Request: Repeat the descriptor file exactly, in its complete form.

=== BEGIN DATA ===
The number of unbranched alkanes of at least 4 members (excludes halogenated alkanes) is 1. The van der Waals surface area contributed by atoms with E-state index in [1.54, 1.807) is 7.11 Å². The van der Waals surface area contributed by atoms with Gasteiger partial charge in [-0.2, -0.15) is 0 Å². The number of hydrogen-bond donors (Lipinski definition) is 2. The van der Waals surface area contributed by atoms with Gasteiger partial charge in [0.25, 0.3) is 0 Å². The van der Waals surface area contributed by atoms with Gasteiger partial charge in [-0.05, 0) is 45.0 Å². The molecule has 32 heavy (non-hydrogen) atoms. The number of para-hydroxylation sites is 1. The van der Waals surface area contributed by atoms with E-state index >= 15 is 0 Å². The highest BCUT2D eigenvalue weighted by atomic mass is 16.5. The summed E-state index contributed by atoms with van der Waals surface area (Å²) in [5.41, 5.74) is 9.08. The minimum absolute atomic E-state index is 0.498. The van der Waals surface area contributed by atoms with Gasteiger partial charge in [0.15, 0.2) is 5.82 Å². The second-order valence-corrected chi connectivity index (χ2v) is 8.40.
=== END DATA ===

The number of unbranched alkanes of at least 4 members (excludes halogenated alkanes) is 1. The van der Waals surface area contributed by atoms with E-state index in [1.54, 1.807) is 7.11 Å². The van der Waals surface area contributed by atoms with Gasteiger partial charge in [-0.2, -0.15) is 0 Å². The number of hydrogen-bond donors (Lipinski definition) is 2. The van der Waals surface area contributed by atoms with Gasteiger partial charge in [0.25, 0.3) is 0 Å². The van der Waals surface area contributed by atoms with Gasteiger partial charge in [-0.05, 0) is 45.0 Å². The molecule has 32 heavy (non-hydrogen) atoms. The number of para-hydroxylation sites is 1. The van der Waals surface area contributed by atoms with E-state index >= 15 is 0 Å². The highest BCUT2D eigenvalue weighted by atomic mass is 16.5. The summed E-state index contributed by atoms with van der Waals surface area (Å²) in [5.41, 5.74) is 9.08. The minimum absolute atomic E-state index is 0.498. The van der Waals surface area contributed by atoms with Gasteiger partial charge in [0.15, 0.2) is 5.82 Å². The second-order valence-corrected chi connectivity index (χ2v) is 8.40.